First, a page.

There are some top-quality performers, but there are also large numbers of rebadged individuals. They are good people, and keen. But when you have only so much money to invest and you are working against incredibly unforgiving deadlines, you want individuals with a track record. Eoin adds, “I am offering an opportunity for a service provider to exceed my expectations with outstanding delivery, I am not offering internships”.
Bottom line, with unrelenting budget pressures, clients want more for their money, they want proven experience. They want compliance practitioners who have been there, done that, who know exactly what it means to deliver, who have lived in the client’s shoes and been through their experiences.
Handovers, Transition Management
And that includes a service provider who understands the importance of orderly handovers when projects complete. “It was very important to me” adds Eoin, “that ad hoc work was very carefully transitioned back into the organisation on completion. A project that is well executed leaves a very bad taste in your mouth if it derails when the contractors leave. And regulators want to know how you have embedded ‘lessons learned’, that the organisation has taken the review or project outputs and institutionalised them on a going-forward basis”.
And clients are resisting pricing mark-ups driven by the burden of unrelated consultancy services or costs that they don’t see as relevant.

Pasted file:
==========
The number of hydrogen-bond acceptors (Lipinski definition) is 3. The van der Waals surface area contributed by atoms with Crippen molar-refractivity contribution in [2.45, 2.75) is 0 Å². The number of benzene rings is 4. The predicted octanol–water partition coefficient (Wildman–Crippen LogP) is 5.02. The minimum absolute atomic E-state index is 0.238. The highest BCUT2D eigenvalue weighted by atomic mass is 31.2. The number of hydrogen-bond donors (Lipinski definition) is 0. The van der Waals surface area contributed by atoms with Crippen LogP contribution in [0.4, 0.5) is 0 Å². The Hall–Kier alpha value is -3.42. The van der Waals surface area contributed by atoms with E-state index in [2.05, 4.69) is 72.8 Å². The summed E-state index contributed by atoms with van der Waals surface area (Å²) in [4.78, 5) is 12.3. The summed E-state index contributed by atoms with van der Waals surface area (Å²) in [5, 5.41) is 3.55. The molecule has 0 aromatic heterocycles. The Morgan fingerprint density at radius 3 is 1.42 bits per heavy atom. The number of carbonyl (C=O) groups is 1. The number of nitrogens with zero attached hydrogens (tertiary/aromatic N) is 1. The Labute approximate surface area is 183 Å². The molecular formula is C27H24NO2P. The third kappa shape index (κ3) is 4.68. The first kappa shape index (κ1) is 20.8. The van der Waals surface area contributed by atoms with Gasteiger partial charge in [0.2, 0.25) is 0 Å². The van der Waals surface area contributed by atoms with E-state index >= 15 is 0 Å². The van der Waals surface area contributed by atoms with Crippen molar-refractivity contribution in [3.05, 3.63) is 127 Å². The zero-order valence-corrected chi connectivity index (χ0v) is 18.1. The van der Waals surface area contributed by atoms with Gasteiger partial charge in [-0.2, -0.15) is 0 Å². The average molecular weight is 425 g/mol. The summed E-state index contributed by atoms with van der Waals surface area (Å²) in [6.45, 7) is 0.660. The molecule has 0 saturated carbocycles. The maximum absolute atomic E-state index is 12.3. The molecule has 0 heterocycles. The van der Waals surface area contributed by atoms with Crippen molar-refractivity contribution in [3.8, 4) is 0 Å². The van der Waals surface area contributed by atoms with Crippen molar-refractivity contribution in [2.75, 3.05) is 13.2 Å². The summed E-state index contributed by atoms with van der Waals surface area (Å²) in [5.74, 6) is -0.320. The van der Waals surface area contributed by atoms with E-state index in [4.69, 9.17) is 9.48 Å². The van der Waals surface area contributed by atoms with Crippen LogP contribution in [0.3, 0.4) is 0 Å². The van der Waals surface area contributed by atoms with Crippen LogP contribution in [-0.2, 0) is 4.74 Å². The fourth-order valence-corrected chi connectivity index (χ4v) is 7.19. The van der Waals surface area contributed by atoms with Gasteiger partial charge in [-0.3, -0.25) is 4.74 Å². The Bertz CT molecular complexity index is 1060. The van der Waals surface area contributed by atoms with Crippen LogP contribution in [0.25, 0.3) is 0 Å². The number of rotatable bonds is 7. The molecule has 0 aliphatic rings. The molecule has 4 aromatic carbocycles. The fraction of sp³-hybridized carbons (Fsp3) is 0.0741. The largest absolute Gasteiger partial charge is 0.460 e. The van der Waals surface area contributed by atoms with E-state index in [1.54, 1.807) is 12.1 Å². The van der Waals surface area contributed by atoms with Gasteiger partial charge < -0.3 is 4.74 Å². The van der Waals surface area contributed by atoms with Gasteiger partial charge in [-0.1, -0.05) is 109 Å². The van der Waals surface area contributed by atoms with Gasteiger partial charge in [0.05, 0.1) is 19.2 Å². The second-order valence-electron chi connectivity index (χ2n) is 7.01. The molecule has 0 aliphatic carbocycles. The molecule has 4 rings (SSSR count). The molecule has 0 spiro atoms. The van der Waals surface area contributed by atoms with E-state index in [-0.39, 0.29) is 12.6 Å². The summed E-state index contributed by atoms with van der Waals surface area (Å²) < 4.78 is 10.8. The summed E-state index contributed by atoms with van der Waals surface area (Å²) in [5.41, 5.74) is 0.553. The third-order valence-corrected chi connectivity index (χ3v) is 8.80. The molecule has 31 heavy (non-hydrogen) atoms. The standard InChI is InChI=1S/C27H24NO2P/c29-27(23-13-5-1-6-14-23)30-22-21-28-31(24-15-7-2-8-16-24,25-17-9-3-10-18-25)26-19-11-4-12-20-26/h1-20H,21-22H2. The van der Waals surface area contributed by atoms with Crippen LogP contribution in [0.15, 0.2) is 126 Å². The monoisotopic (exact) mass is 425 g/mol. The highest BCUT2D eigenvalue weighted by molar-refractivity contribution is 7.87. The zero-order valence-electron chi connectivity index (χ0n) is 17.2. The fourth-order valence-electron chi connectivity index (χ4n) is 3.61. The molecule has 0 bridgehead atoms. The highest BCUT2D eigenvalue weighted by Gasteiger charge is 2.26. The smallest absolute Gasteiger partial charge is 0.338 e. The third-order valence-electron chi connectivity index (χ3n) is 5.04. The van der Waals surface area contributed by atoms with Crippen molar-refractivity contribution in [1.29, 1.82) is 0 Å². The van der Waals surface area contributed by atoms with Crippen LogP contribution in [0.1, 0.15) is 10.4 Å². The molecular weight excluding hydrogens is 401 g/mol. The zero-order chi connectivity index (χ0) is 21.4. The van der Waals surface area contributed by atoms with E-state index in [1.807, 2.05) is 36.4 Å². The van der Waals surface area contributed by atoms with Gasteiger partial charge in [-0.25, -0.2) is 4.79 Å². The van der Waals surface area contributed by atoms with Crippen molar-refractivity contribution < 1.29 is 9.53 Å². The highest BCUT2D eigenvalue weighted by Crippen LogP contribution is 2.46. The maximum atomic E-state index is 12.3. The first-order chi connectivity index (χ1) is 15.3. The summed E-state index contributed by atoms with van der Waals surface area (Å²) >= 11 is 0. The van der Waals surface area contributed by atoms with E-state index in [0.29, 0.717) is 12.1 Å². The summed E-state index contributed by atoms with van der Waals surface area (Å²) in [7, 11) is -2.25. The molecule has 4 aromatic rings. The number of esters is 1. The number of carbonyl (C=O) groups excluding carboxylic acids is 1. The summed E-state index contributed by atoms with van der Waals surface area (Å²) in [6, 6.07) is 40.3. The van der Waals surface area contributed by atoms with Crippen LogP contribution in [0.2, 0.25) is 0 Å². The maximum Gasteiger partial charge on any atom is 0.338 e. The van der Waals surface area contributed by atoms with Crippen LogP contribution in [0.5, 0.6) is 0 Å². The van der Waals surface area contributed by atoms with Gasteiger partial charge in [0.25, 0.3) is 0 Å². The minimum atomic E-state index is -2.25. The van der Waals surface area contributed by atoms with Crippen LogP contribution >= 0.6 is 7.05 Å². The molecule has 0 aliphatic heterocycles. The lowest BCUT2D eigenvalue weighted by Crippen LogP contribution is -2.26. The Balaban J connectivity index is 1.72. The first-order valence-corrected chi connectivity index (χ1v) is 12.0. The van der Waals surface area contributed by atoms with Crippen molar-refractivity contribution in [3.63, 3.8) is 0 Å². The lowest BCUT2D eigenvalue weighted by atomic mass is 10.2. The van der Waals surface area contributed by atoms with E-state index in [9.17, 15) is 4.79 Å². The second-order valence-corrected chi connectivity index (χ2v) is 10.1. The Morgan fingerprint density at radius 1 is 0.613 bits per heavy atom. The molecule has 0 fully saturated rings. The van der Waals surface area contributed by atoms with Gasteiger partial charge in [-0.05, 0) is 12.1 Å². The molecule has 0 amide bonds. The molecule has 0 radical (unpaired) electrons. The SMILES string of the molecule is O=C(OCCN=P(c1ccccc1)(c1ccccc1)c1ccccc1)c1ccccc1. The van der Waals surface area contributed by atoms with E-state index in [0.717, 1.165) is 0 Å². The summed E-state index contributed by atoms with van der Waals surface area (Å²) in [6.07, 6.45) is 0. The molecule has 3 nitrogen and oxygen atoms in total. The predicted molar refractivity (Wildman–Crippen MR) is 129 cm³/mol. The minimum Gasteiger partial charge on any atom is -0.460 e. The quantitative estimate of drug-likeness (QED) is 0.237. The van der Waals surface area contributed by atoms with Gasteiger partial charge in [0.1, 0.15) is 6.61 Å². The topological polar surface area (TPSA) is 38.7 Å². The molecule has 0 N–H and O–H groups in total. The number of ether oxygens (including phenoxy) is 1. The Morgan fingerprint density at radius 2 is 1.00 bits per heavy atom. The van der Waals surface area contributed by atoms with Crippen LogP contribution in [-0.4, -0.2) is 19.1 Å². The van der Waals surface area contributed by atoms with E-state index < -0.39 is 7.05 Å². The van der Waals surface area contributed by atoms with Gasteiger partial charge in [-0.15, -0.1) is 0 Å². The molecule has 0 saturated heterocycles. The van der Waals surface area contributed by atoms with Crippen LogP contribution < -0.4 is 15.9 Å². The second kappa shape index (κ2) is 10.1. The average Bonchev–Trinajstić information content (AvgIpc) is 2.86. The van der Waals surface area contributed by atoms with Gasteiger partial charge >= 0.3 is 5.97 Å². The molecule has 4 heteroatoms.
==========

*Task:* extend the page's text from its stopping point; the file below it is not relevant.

“It’s not just frustrating for the client, it is a very uncomfortable situation for the consultants themselves” says Eoin. “These people are professionals, they want to provide focused services to the client. But they have to battle with a ‘hurdle rate’ – the minimum professional services firms have to charge – that includes unrelated costs that the client just doesn’t understand”.
In practice, the client never quite gets what it wants.
The Third Way
To address these systemic flaws, Eoin and his colleagues have asked: How would you design a better way to provide these services?
This is what they came up with:
Pay For What You Get. You would pay experienced people to meet your specific needs, without getting indirectly charged for unrelated services, products or platforms. The service is priced for the value you get. No big firm hurdle rate, no commissions, no cross-selling, and none of the risk of a commoditised, outsourced model.